It was an off-the-cuff remark heard instantly around the world, befuddling spectators of President Trump’s freewheeling Wednesday news conference, who appeared conflicted about whether it was polite, rude or a mixture of both.

“Yes, please, Mr. Kurd. Go ahead,” Trump said to Kurdish journalist Rahim Rashidi as he called on him to ask a question about U.S. relations with the Kurds.

The answer from Trump was nearly drowned out by the social media frenzy that ensued, as people wondered whether they had heard the president correctly. The clip started circulating and wound up in highlight reels of the news conference. “Mr. Kurd” started trending on Twitter.

But of those shocked by Trump’s remark, Rashidi, a reporter for Kurdistan 24, was not among them.

“Hello, this is Mr. Kurd,” he said as he answered the phone late Wednesday night, several hours after he went viral.

For Rashidi, Trump’s acknowledgment of his identity as a Kurdish person as the world looked on was far from insulting. Instead, it was a moment of pride, he said.

“I loved it, because all the time our identity is ignored by the Turkish government, by the Iranian government,” he told The Washington Post. “We are proud of our struggle for democracy, for justice, for freedom.  He made me so happy when he called me Mr. Kurd. It was a moment of respect for us, for me.”

The Kurds are “one of the world’s largest peoples without a sovereign state,” with a “history marked by marginalization and persecution,” as the Council on Foreign Relations has put it. About 30 million Kurds live in Iran, Iraq, Syria and Turkey, and “many who remain in their ancestral lands maintain a strong sense of a distinctly Kurdish identity,” the CFR wrote, amid their long-fought bid for independence. Rashidi said he was born in Iranian Kurdistan and later lived in Iraqi Kurdistan until 2000. At that point, he fled to Turkey and later Sweden as a legal refugee, he said. He now lives in Washington, D.C.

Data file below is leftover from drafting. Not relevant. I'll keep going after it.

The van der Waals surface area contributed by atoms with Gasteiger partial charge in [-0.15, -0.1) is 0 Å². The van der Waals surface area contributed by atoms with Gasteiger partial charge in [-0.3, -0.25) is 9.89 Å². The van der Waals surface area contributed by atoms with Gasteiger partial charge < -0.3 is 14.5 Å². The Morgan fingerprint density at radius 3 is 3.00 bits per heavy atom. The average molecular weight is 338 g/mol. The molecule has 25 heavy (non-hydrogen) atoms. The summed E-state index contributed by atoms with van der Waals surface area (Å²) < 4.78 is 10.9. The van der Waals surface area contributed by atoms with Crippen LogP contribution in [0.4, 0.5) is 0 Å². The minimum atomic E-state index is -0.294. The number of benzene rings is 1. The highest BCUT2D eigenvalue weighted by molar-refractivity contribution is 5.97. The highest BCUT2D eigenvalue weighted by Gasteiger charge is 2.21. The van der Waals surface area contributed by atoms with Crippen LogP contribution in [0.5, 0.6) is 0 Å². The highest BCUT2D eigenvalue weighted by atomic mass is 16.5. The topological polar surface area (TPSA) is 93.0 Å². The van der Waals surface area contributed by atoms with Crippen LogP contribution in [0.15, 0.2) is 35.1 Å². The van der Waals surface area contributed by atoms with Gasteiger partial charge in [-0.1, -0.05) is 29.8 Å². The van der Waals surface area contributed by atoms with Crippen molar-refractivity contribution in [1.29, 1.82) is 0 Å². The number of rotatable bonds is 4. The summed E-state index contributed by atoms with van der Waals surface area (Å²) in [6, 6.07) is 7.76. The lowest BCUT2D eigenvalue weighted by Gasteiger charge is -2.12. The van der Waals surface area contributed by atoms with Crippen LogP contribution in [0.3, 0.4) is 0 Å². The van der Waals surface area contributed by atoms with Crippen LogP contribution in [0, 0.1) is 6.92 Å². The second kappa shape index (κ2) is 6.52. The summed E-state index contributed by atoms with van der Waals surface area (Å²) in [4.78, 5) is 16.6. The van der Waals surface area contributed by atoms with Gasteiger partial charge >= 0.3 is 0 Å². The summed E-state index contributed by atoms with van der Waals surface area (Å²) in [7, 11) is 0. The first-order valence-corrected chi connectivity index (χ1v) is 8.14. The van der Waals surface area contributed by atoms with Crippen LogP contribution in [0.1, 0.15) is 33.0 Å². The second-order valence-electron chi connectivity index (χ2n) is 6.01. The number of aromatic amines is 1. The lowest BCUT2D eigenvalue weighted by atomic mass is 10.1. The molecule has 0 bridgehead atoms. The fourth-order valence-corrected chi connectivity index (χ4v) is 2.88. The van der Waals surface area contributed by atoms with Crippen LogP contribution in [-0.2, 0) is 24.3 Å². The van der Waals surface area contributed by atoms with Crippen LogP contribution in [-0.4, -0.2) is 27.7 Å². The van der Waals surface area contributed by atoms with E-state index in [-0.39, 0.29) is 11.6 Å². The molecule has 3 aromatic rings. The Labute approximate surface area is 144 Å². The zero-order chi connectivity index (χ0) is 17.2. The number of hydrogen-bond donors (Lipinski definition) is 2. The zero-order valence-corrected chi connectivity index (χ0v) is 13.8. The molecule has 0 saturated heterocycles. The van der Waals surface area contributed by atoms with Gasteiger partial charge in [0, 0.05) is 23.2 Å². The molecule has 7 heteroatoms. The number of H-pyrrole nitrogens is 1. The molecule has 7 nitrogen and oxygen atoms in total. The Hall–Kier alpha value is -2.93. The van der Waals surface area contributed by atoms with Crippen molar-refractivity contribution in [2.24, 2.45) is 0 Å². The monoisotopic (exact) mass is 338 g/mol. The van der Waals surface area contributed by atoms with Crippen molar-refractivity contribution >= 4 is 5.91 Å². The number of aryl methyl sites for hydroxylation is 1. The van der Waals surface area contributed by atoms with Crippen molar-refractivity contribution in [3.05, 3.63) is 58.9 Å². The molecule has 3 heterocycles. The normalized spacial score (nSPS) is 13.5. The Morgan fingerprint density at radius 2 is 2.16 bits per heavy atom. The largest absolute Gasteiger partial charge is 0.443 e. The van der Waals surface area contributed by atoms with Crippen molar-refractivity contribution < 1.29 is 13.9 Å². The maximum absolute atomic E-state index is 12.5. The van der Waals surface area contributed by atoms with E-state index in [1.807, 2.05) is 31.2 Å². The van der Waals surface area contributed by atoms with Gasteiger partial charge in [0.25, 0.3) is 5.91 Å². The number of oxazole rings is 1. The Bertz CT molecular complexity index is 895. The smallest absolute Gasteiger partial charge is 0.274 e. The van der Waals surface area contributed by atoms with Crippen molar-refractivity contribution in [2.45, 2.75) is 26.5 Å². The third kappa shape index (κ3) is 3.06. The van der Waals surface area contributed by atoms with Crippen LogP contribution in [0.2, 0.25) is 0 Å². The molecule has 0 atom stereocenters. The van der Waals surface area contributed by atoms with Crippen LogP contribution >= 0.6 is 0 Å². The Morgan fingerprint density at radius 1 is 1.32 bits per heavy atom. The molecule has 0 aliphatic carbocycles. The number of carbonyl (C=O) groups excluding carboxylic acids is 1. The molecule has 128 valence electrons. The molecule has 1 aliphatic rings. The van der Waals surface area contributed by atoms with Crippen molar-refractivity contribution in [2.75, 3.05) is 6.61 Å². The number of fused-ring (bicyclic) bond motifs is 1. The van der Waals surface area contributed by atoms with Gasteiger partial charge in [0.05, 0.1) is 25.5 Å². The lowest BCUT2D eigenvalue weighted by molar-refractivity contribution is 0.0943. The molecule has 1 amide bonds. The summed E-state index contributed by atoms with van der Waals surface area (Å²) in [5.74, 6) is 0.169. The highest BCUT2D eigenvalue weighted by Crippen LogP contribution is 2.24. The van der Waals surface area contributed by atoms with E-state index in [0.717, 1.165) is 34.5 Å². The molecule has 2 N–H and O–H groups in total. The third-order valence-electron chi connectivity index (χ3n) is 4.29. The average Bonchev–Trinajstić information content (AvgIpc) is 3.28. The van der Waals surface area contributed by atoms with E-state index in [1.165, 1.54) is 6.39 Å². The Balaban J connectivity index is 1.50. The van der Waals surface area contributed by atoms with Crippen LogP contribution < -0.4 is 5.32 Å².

On Wednesday night, other Kurds also expressed appreciation for Trump’s acknowledgment of their identity, including another Kurdish journalist in the room. Majeed Gly, New York bureau chief for Rudaw Media Network, said on Twitter that he would “actually take it as a compliment if you call me Mr. Kurd.”

“There is an outcry on social media as if Trump was being disrespectful,” Namo Abdulla, the Washington bureau chief for Rudaw, said on Twitter. “He was not! I am #Kurdish and Mr. Kurd is my colleague. Kurdishness is an identity most Kurds are openly proud of.”

Amid a flurry of questions directed at Trump about the sexual misconduct allegations that have beleaguered Supreme Court nominee Brett. M. Kavanaugh, Rashidi asked Trump what the future relationship with the Kurds will look like in a “post-ISIS” world. Kurdish militias, allied with U.S. forces, have played a crucial role in Syria in the fight against the Islamic State. But the question on Kurds’ minds, Rashidi said, is whether the U.S. government will continue to support the Kurds after the Islamic State is defeated.

“We’re trying to get along very well,” Trump said in response. “We do get along great with the Kurds. We’re trying to help them a lot. Don’t forget, that’s their territory. We have to help them. I want to help them. They fought with us. They died with us. They died. We lost tens of thousands of Kurds, died fighting ISIS. They died for us and with us. And for themselves. They died for themselves. They’re great people. And we have not forgotten. We don’t forget.”

Rashidi said he found Trump’s answer more than sufficient.

“It’s given us something,” Rashidi told The Washington Post. “He’s given us hope.”

Asked whether he believed Trump’s moniker would stick, Rashidi said it’s already caught on.

“Just call me Mr. Kurd,” he joked.